Washington State Tells Feds Hanford Cleanup Must Go Faster
Washington Governor Jay Inslee and state Attorney General Bob Ferguson complained Monday that the federal government will likely miss major deadlines for cleanup at the Hanford Nuclear Reservation.
They want the feds to stick to agreed upon deadlines and are demanding new tanks to replace the leaking old ones. But the feds say they too have a plan.
Hanford has two big problems. First, the old temporary underground tanks that were built to hold the radioactive waste are leaking. Second, the construction of a massive factory that is supposed to take all that goo and treat it is way behind schedule.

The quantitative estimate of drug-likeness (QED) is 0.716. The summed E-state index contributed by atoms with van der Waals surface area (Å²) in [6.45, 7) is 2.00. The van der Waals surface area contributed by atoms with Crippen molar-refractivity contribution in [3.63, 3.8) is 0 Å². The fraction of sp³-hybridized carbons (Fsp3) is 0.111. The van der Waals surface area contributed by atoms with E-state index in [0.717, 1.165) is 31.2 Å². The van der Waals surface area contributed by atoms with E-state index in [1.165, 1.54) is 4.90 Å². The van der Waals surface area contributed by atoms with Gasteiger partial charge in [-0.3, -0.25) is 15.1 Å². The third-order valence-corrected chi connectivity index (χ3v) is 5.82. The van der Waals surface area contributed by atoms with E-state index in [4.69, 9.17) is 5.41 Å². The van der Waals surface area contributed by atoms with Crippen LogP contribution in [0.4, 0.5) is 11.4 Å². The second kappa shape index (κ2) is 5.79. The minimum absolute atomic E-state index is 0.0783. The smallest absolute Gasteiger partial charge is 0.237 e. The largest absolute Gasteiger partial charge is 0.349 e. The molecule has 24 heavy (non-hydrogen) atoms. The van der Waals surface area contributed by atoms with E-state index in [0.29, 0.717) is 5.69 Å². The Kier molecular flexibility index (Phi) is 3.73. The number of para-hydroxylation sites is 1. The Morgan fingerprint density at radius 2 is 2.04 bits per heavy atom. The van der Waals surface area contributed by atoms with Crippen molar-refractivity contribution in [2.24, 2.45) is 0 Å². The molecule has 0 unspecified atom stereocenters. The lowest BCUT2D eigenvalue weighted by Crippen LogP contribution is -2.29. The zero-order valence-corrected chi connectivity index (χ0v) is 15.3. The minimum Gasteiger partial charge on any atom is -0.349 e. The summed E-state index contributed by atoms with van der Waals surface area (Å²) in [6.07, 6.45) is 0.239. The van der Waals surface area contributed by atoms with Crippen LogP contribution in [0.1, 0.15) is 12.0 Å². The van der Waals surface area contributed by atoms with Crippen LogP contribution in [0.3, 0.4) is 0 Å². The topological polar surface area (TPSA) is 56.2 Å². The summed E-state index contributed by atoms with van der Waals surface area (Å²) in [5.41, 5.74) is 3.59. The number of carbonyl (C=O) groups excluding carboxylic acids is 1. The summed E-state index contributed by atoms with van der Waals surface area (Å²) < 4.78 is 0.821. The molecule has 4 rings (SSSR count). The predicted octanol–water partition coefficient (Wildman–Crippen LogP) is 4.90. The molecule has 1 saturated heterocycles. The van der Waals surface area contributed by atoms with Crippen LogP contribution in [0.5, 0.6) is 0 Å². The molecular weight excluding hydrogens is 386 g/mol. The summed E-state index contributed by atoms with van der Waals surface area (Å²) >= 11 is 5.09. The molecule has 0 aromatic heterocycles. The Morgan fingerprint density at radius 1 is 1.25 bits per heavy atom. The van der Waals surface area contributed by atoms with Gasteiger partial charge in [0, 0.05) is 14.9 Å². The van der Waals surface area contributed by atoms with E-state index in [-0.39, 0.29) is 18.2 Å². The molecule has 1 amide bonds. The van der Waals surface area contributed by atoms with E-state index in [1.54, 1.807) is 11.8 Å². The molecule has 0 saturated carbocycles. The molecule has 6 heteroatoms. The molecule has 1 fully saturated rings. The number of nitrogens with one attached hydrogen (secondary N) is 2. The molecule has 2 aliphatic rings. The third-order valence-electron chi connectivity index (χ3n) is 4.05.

The state wants the feds to build new tanks and State Attorney General Ferguson, says his agency is ready to ramp up the legal pressure to make that happen.
“We’re at the beginning stages of utilizing those legal tools," he says. "There is a long process ahead of us … we want this to be worked out if we can with an agreement with the federal government.”
The Department of Energy is responding with its own plan. Instead of new tanks, it’s proposing another factory. This new, smaller addition would pre-treat the liquid waste and would be easier to get up and running.
The state’s response to the feds: the new plan is short on details and enforceable deadlines.
The Northwest News Network's Austin Jenkins contributed to this report.